University seeks testers for new app which allows people to control their overactive bladder



Heriot-Watt University is looking for adult volunteers to test a mobile app – which could assist people with an overactive bladder.

Working with medical experts, researchers have developed technology which allows people to control their bladder from the comfort of their mobile phones.

The special mobile device works by assisting people in the retraining of their overactive bladder. This is achieved through appropriate distraction techniques, when they feel the need to use the toilet.

Additional reassurance is also given through a mapping function showing the nearest toilet.

The app is unique in that it uses machine learning to make it personal.  This provides timely reminders and updates which chart progress.

And although many women may find the app useful, it is equally designed to include men with enlarged prostates.

Now, researchers are appealing for people to come forward for a pilot study to help finalise and test the new app, before making it available as a free download.

The academics hope that by having the automated personalisation app, people will have less trips to the loo and longer times between trips as a result.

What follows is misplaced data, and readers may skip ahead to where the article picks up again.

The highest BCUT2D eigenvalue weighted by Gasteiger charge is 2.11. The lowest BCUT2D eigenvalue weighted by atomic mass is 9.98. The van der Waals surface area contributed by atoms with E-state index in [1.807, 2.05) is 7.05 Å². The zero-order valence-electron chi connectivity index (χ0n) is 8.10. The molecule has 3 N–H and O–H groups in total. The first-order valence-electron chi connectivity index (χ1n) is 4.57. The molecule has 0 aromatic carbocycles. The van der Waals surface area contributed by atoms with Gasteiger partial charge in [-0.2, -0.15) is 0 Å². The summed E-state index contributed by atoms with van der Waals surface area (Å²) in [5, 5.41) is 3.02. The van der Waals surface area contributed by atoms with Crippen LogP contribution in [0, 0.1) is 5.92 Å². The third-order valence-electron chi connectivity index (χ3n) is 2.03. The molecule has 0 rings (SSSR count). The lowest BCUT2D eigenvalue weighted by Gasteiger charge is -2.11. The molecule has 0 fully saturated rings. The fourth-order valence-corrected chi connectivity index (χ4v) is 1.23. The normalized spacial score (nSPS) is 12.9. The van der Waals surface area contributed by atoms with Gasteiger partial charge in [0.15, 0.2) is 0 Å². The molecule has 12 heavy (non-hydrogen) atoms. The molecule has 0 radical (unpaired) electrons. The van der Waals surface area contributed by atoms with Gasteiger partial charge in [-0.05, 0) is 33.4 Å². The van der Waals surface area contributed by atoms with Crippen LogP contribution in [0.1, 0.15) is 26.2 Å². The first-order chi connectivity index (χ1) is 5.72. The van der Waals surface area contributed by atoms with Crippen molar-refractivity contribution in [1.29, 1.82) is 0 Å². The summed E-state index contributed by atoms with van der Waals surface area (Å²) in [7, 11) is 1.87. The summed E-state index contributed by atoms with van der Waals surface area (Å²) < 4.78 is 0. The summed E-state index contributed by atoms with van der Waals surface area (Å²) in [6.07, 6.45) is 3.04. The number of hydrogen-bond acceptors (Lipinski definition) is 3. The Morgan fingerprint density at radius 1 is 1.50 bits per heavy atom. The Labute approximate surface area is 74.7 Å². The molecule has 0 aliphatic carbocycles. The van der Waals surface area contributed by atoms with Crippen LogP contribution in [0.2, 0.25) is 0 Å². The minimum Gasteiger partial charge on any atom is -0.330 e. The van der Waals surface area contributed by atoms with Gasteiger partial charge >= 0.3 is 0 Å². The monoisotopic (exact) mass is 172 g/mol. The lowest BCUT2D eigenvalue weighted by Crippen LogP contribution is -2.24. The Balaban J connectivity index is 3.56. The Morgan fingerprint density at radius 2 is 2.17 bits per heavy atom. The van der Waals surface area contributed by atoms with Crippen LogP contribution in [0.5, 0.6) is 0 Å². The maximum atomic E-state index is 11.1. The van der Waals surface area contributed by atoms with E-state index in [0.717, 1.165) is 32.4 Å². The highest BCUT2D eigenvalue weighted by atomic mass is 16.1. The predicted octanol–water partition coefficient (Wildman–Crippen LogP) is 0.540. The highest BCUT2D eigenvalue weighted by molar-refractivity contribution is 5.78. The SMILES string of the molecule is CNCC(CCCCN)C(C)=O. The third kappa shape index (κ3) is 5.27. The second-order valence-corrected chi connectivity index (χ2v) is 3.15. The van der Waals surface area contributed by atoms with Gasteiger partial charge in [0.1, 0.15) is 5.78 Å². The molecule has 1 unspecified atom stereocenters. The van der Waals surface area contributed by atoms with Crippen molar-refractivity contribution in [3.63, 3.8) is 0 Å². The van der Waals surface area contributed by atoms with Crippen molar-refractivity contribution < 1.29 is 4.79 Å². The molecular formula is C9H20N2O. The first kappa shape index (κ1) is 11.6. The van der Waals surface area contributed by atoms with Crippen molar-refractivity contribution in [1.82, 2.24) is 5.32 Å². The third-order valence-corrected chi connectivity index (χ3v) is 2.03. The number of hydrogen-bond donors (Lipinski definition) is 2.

Associate Professor Lynne Baillie, Department of Computer Science, who is leading this research, said: “We're currently looking to recruit people who have an overactive bladder which is quite a task.

“Some people find this a very embarrassing condition, so all the more important to get people involved and make them aware that there is help out there.

“It's so sad that 70 per cent of people with this medical condition can be helped with training, but don't get it. Hopefully when this app is fully tested and made available it can transform lives.

“We're delighted to be working with nurses on this exciting new piece of technology, which we hope will really benefit those with this medical condition.”

Professor Jo Booth, Professor of Rehabilitation Nursing, Glasgow Caledonian University said: “Overactive bladder is more common than diabetes and breast cancer, but is often kept hidden.

“It can seriously impact on a person's life but many people struggle for years without seeking help.

“With this research, we want to offer people the opportunity to learn to control their bladder, through the use of their mobile phones.”

Click here to find out more about how to get involved in the study or email: